The next time you need a little inspiration for a bracelet making project, head on over to your local thrift shop, junk shop, or resale shop. Chances are, you'll find loads of inexpensive jewelry that's just waiting to be turned into something new and beautiful!
A few weeks ago, my father-in-law gave me a bag of these two-holed mother of pearl bracelet components that he found at the church thrift shop he manages. (Some of the other treasures he's brought home for me include a vintage 1930s Czech glass and brass bracelet, a box full of antique Swaorvski crystal beads, and a beautiful Mexican silver ring!)
But these beautiful little bracelet making components captured my imagination right away — they reminded me of the kitschy stretchy bracelets I used to see in all the tourist shops that lined the beaches down in Galveston, Texas when I was visiting my parents. At first, I thought about using them for bead embroidery, but after a sleepless night spent trying to relax myself by dreaming up new bracelet making projects, I realized that these jewelry-making components were begging to be embellished with bead-weaving!
- 9 two-hole bracelet making components (the ones I used were approximately 15x34mm, yours may vary)
- 47 crystal bicones, 4mm (20 color A, 27 color B, or all same color, if desired)
- 5 grams size 11 seed bead (C)
- 1 gram size 11 seed bead (D)
- 2 magnetic clasps (or clasps of your choice — make sure to take into account the total length of the clasp when adjusting for size)
- Fireline 6lb. test
- Size 12 beading needle
- Scissors or thread cutter
- Chain nose or flat nose pliers (optional, but useful for pulling needle through tight spaces)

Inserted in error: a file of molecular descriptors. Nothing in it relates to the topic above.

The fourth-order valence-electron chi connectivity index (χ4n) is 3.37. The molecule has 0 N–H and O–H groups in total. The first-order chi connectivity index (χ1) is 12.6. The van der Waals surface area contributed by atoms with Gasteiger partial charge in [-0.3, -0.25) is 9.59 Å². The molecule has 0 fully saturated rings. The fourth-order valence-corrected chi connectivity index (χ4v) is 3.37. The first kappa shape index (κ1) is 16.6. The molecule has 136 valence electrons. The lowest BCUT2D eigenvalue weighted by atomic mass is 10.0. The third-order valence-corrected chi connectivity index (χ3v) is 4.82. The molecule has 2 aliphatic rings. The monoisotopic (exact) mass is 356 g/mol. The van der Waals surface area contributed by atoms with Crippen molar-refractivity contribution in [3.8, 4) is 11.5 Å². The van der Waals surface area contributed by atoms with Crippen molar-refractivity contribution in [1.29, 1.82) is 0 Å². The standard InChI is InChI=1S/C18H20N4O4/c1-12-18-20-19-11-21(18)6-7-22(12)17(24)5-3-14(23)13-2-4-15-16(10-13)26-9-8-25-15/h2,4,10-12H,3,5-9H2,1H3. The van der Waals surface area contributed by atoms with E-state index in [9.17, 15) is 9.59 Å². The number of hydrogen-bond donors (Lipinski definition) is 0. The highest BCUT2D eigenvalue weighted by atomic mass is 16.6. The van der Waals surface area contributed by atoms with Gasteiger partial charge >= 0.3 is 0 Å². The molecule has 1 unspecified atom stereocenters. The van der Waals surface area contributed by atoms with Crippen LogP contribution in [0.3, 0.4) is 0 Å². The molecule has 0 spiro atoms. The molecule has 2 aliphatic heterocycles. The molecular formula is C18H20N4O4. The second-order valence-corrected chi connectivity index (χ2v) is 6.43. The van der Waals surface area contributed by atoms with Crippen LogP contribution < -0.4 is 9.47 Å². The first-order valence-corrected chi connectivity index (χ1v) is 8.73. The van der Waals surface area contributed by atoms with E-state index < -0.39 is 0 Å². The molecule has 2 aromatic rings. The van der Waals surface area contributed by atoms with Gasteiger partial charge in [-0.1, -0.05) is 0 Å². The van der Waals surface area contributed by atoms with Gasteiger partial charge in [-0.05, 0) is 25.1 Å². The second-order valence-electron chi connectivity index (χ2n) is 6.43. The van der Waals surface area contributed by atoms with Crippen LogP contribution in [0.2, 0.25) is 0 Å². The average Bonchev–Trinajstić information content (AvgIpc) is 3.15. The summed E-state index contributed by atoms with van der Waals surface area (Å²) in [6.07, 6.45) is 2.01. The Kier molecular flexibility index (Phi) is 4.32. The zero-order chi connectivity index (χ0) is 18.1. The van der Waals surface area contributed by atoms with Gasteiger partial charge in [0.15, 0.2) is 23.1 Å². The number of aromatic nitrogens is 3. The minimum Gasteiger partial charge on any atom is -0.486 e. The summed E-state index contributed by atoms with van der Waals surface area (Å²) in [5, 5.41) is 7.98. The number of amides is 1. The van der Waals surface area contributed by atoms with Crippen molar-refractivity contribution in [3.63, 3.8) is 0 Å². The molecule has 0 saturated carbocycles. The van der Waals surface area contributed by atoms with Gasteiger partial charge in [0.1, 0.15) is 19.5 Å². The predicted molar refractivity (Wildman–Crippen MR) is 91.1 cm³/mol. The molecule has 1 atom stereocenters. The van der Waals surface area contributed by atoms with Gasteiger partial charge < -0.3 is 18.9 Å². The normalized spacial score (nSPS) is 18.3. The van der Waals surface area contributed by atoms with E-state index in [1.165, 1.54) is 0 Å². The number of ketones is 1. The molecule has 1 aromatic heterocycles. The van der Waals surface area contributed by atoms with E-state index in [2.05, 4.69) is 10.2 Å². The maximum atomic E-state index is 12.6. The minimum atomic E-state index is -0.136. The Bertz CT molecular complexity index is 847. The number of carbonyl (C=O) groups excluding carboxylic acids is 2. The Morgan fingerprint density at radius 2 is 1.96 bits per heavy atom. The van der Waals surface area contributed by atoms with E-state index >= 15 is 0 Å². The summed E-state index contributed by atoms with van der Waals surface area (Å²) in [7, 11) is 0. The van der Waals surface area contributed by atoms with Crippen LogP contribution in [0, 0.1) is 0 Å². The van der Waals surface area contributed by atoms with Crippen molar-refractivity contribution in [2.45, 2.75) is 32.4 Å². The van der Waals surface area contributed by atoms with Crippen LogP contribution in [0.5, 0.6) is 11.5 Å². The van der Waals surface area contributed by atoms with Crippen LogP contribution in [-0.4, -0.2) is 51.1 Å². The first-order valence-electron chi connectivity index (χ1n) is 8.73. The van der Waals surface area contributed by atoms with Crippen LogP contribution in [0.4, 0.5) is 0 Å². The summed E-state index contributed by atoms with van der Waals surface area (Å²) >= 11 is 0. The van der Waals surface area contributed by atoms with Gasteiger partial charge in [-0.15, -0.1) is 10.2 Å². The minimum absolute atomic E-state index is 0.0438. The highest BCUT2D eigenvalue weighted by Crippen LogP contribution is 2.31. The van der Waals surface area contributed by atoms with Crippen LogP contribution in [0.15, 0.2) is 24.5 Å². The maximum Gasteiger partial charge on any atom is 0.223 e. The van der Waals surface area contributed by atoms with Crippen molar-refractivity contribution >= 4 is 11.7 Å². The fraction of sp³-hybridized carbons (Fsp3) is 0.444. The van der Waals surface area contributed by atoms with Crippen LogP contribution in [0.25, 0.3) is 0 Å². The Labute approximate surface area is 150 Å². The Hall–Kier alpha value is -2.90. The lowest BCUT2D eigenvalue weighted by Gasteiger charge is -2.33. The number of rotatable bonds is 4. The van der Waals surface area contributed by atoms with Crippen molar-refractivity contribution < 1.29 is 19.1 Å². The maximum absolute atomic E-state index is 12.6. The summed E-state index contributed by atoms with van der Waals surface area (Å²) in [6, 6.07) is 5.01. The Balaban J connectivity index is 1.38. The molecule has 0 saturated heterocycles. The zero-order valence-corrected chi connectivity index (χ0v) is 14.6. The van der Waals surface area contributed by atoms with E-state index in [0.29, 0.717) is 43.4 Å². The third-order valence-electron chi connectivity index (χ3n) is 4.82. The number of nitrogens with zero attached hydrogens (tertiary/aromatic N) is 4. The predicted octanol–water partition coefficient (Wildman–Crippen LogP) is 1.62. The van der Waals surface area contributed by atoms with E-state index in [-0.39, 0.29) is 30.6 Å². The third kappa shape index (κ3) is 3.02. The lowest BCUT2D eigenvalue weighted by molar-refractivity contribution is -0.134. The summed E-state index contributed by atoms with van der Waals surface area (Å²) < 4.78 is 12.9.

After I finished the first bracelet using crystal bicones, I dug through my stash of Czech glass beads and whipped up a second version using baby spikes, pyramid spikes, and coordinating round druks. Since the druks were 3mm (instead of the 4mm crystals), I compensated for the shorter length of the bracelet by using larger brass toggle clasps. The second bracelet worked up just as quickly as the first one, in less than two hours, so it's the perfect project to stitch up on the weekend or after a busy day at work.
This technique lends itself well to so many beaded jewelry design ideas! I was so excited by the potential that I dug up a little bag of wood Tiki faces given to me last year by a friend, paired them with some lovely Earth-toned two-holed coins from York Beads, and accented everything with some tiny 3mm round glass druks to make a spectacular beaded collar.
If you love bracelet making projects, Beadwork magazine should be your go-to resource for innovative, fun, beaded bracelets. Along with the fabulous Designer of the Year projects, you'll get the scoop on new beads, beading tools, basic techniques, and thoughtful bead artist profiles. Now you can get a digital subscription to Beadwork magazine and take your bracelet making projects on the go!